Wong: I love this question, and I imagine I could begin academically, but I might start with my upbringing. When I’m thinking about the power of language and rhetorics, I think about all I witnessed growing up in communities in Southern California that were some of the poorest by size in the country. I saw a variety of literacies spraypainted across train cars that actively passed through one of my central places of upbringing, Colton, California. I consider how I grew up among interconnected and overlapping peoples from the African/Black, Latinx, Asian, and Pacific Islander diasporas. I consider how local Native peoples were actively involved in my elementary school in San Bernardino, California. I think about how White supremacy often found its way into the voices and lives of my poor and working-class White peers, but how often there were deep co-conspiracies and solidarities that went unnoticed. With so many peoples, from so many places, it made having access to multiple varieties of language a deep advantage, and their value, and beauty–even as Dominant American English was widely seen as the ideological norm in very oppressive ways. I saw this personally as my Cantonese father secretly refused to let us know he spoke Cantonese, nor let us learn–something myself, my brother and sister would not find out until he passed away while we were in high school. Continue reading “Colonial outposts in the 36th chamber: Hip hop pedagogies and writing centres”→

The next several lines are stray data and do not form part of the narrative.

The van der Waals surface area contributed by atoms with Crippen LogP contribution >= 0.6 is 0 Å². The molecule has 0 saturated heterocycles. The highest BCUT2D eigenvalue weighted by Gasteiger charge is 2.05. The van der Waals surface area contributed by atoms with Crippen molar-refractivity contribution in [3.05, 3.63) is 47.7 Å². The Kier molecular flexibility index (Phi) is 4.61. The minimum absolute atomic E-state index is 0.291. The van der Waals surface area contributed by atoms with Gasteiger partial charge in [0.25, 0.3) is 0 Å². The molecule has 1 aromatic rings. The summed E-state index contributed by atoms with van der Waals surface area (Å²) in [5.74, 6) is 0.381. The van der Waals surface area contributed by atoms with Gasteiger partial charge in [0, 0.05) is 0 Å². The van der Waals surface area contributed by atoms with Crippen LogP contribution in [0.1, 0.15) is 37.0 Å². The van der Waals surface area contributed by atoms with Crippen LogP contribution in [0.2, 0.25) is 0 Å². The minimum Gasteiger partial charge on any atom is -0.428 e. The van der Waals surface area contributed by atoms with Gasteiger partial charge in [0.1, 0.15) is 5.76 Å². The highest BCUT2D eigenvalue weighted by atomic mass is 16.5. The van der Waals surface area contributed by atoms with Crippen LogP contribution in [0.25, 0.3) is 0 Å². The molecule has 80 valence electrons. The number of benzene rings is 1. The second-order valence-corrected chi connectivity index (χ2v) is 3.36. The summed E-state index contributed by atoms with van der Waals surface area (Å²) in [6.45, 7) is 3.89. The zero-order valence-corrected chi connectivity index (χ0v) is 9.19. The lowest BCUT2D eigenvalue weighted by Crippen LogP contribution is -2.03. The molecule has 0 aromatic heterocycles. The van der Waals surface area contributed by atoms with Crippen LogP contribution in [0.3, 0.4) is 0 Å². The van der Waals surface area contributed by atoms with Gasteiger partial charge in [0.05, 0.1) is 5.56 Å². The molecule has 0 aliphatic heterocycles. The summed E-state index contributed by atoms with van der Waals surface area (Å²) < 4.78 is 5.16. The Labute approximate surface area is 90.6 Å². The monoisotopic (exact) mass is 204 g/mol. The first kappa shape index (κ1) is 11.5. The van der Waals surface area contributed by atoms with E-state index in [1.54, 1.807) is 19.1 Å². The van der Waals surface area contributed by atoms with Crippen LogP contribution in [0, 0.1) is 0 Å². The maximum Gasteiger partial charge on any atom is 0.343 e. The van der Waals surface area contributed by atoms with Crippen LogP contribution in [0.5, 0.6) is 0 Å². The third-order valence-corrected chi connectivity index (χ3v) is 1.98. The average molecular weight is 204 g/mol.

If you’ve not written a conference proposal, it’s hard to know where to start and what to write, all while following the conference CFP format. This guide (links below) will provide you with some help as you get your proposal started, into shape, and then submitted. This is a step-by-step guide, leading you through each part of the CFP:
Type of session
Provided are instructions on how to structure each section using examples, leading to a final Proposal Description sample. Use it for your own proposal and share it with your colleagues and tutors.
Editor’s note: This is a Session Reflection. If you have a unique tutoring experience to share, submit your Session Reflection to Brian Hotson email@example.com
Stevie Bell is an associate professor in the Writing Department at York University and CWCR/RCCR co-founder